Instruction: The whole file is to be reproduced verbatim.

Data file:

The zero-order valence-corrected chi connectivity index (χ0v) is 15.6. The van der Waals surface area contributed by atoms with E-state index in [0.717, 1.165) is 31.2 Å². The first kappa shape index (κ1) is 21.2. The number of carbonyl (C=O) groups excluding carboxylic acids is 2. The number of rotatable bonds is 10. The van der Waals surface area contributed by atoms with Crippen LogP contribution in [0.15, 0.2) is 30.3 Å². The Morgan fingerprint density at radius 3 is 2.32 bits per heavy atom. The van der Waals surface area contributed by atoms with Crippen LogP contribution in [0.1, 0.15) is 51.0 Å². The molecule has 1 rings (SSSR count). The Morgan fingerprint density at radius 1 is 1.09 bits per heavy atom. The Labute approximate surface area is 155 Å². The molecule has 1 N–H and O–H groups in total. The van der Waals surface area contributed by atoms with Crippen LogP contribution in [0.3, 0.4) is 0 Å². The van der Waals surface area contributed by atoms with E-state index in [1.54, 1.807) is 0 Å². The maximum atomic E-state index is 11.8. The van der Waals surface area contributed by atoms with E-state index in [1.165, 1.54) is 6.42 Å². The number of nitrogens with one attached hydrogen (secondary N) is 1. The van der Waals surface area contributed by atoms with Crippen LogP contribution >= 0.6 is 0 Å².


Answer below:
The zero-order valence-corrected chi connectivity index (χ0v) is 15.6. The van der Waals surface area contributed by atoms with E-state index in [0.717, 1.165) is 31.2 Å². The first kappa shape index (κ1) is 21.2. The number of carbonyl (C=O) groups excluding carboxylic acids is 2. The number of rotatable bonds is 10. The van der Waals surface area contributed by atoms with Crippen LogP contribution in [0.15, 0.2) is 30.3 Å². The Morgan fingerprint density at radius 3 is 2.32 bits per heavy atom. The van der Waals surface area contributed by atoms with Crippen LogP contribution in [0.1, 0.15) is 51.0 Å². The molecule has 1 rings (SSSR count). The Morgan fingerprint density at radius 1 is 1.09 bits per heavy atom. The Labute approximate surface area is 155 Å². The molecule has 1 N–H and O–H groups in total. The van der Waals surface area contributed by atoms with Crippen LogP contribution in [0.3, 0.4) is 0 Å². The van der Waals surface area contributed by atoms with E-state index in [1.54, 1.807) is 0 Å². The maximum atomic E-state index is 11.8. The van der Waals surface area contributed by atoms with E-state index in [1.165, 1.54) is 6.42 Å². The number of nitrogens with one attached hydrogen (secondary N) is 1. The van der Waals surface area contributed by atoms with Crippen LogP contribution >= 0.6 is 0 Å².